The curious case of Brexit and the disappearing GDPR

When the EU began enforcing GDPR legislation in 2018, the whole world paid attention. Strict new laws governing how personal data was stored and transmitted meant businesses and organisations worldwide suddenly had to ensure their systems were compliant. For the first year or so, we were bombarded with emails explaining how our personal data was being used, and every website we visited flashed up alerts about GDPR compliance.

On the third anniversary of GDPR, the topic might have faded from the everyday headlines and consciousness, but it’s more important than ever. As we head into a new wave of digital business and global political changes, businesses need to understand how it impacts them moving forward.

Over the past few years, we’ve seen some eye-watering fines for high profile breaches and failures to comply from the likes of Google, British Airways, Twitter and Marriott. Clearly, the European Union authorities take compliance very seriously, but there remains a distinct lack of clarity around the impact of Brexit on UK-based organisations and compliance with GDPR.

Ironically, the UK was instrumental in drawing up the original legislation that became the GDPR when it was part of the EU. But it seems little thought was given to how these laws would apply once Britain was no longer part of the bloc. As a result, businesses, many of which are dependent upon the free flow of data, are unclear on where they stand.

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What is the current status of GDPR in the UK?

It’s important to be clear that currently businesses in the UK are still bound by the GDPR regulations. The UK is now treated by the EU as a ‘third country’, which means it has to prove it has strong enough data protection laws, known as ‘adequacy status’. If a country is deemed to be not adequate, data transfer between it and the EU would be banned without implementing additional data transfer mechanisms. While the UK might no longer be subject to EU laws, the free flow of data is essential to businesses on both sides of the English Channel.

The UK’s Data Protection Act 2018, merged with the EU’s GDPR legislation, formed a new framework known as UK GDPR, which became UK law in January 2021 as part of the withdrawal from the union. It’s this framework that the EU commission uses to determine the UK’s adequacy status.

The Trade and Cooperation Agreement between the UK and the EU allows for the continued free flow of data for up to six months after the end of the transition period, taking us to the end of June 2021. The European Commission issued a draft approval of the UK’s adequacy status in February 2021, and there’s hope it will be ratified before the June deadline. However, this is not guaranteed.

What happens if adequacy status is not approved?

If the adequacy decision is approved before the 30th June, then businesses in the UK can continue to operate as if the GDPR legislation still applies, and no further action is necessary. But if the deadline passes without approval, then companies and organisations need to be prepared.

The best way to safeguard against this possibility is by building ‘standard contractual clauses’ (SCCs) into contracts of operation between organisations, which ensure that both the sender and receiver comply with data regulations. By incorporating these SCCs now, organisations can ensure compliance should the adequacy agreement not be approved, or if it’s delayed further.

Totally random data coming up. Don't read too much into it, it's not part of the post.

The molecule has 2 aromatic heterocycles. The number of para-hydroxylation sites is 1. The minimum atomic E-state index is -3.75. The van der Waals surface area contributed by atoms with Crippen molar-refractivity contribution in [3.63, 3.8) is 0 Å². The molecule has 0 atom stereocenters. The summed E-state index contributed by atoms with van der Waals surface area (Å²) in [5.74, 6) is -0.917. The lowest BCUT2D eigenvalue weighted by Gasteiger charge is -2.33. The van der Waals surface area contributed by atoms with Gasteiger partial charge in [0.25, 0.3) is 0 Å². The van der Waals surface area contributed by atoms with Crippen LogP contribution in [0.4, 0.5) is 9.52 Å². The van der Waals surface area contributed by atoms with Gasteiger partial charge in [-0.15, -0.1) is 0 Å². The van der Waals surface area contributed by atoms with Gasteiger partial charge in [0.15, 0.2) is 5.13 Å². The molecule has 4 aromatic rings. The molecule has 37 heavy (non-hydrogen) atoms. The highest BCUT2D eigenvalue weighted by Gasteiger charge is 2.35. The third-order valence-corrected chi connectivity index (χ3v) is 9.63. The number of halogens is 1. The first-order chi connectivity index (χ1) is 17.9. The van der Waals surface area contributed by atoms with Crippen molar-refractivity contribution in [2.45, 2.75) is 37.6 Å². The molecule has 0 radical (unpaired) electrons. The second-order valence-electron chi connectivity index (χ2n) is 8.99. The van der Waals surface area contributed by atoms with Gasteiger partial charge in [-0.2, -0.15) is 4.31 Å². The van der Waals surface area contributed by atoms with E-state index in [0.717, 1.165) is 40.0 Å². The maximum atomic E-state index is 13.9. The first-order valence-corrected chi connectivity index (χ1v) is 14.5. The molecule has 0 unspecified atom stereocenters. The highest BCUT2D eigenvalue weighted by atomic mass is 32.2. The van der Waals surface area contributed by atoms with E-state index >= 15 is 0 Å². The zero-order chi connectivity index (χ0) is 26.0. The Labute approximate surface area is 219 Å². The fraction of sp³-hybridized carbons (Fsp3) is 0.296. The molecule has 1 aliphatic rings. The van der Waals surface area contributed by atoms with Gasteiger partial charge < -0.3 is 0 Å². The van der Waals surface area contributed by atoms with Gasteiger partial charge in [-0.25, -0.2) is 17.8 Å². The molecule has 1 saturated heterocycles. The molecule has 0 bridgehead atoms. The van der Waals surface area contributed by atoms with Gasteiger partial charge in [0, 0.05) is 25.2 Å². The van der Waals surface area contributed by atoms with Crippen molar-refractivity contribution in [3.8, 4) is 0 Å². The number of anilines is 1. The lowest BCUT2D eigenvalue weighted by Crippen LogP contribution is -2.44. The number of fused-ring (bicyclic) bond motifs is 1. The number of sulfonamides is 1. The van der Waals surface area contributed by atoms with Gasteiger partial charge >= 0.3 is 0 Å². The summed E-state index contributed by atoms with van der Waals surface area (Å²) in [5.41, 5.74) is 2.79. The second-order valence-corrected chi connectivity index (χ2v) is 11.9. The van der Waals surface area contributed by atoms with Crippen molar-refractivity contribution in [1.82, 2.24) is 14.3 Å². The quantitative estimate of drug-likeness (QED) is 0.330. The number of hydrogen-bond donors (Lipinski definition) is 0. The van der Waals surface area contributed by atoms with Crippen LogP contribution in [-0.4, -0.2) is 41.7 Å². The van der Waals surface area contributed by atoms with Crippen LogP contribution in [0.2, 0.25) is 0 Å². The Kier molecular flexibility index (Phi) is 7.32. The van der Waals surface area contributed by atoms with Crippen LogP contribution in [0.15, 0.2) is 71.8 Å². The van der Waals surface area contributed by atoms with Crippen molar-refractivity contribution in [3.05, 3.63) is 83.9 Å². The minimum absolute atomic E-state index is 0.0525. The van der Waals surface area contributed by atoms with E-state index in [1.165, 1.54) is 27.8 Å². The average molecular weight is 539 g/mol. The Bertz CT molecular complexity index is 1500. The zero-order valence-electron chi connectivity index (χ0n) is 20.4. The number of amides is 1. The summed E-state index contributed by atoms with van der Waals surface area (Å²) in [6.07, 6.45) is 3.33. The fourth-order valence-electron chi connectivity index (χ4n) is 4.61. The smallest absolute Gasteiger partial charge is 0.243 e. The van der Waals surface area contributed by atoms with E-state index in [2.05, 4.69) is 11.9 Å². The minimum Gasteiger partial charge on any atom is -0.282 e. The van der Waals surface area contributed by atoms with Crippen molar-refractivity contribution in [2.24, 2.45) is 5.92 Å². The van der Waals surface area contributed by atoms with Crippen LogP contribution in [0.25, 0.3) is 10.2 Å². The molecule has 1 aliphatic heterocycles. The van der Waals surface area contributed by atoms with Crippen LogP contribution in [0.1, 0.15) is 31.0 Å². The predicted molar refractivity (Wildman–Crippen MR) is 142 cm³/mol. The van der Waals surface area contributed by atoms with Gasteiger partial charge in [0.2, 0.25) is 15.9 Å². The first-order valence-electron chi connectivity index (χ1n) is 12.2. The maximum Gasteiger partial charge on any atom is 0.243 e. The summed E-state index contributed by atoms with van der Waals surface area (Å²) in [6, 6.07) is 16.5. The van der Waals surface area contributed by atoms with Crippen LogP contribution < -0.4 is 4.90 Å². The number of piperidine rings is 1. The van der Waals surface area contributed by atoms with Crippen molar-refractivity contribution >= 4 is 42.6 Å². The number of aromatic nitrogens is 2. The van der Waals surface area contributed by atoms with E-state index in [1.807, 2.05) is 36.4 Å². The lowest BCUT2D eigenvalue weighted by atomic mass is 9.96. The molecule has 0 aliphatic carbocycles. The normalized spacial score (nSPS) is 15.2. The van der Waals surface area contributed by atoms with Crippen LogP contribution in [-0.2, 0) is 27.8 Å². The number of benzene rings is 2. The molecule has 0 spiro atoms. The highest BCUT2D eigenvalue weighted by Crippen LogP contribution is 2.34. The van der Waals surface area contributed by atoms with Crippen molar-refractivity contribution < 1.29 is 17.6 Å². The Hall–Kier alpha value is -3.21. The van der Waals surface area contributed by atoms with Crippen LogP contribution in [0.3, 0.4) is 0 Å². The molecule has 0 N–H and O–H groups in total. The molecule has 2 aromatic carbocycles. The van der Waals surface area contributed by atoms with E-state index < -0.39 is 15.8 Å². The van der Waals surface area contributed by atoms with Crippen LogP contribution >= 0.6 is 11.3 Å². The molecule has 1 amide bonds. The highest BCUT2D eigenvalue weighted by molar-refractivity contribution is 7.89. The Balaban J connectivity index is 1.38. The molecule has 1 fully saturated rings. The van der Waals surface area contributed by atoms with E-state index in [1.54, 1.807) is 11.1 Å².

When the European Court of Justice (ECJ) ruled in July 2020 that Privacy Shield was not a valid protection for data transfer between the USA and Europe, organisations had to scramble to rewrite their contracts to incorporate model clauses. Many businesses are still feeling the impact of this decision now, almost a year later. So rather than playing a waiting game, and hoping the adequacy ruling goes the right way, it’s always better to be prepared.

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What do you need to do?

Businesses should keep the following points in mind:

  • Ensure they have the right processes in place to comply with the GDPR, whether it’s according to EU or UK law.
  • Have a good understanding of how data flows through the organisation, so they can be clear on the steps required.
  • Put good vendor management practices in place to ensure partners are fully compliant and have an in-depth understanding of the changes in the law as a result of Brexit.
  • Have a backup plan in case the UK is deemed not to have adequacy status by the EU.

A wait and see approach won’t work

The issue of GDPR compliance generally mainly comes to prominence when a company receives a massive fine for falling afoul of the regulations. But wait and see is not a winning strategy – you don’t want your business to be the next one making headlines. Instead, take the lead within your organisation to understand the changing data privacy landscape, and at the very least make sure you’re working with a partner who can help you to ensure compliance.

Hopefully the UK GDPR regulations are robust enough for the EU to continue allowing data flow unencumbered. But if your organisation is prepared in advance, you won’t have to scramble at the last minute, regardless of the final decision handed down.

Written by Elizabeth Schweyen, senior manager of global privacy and compliance at Druva

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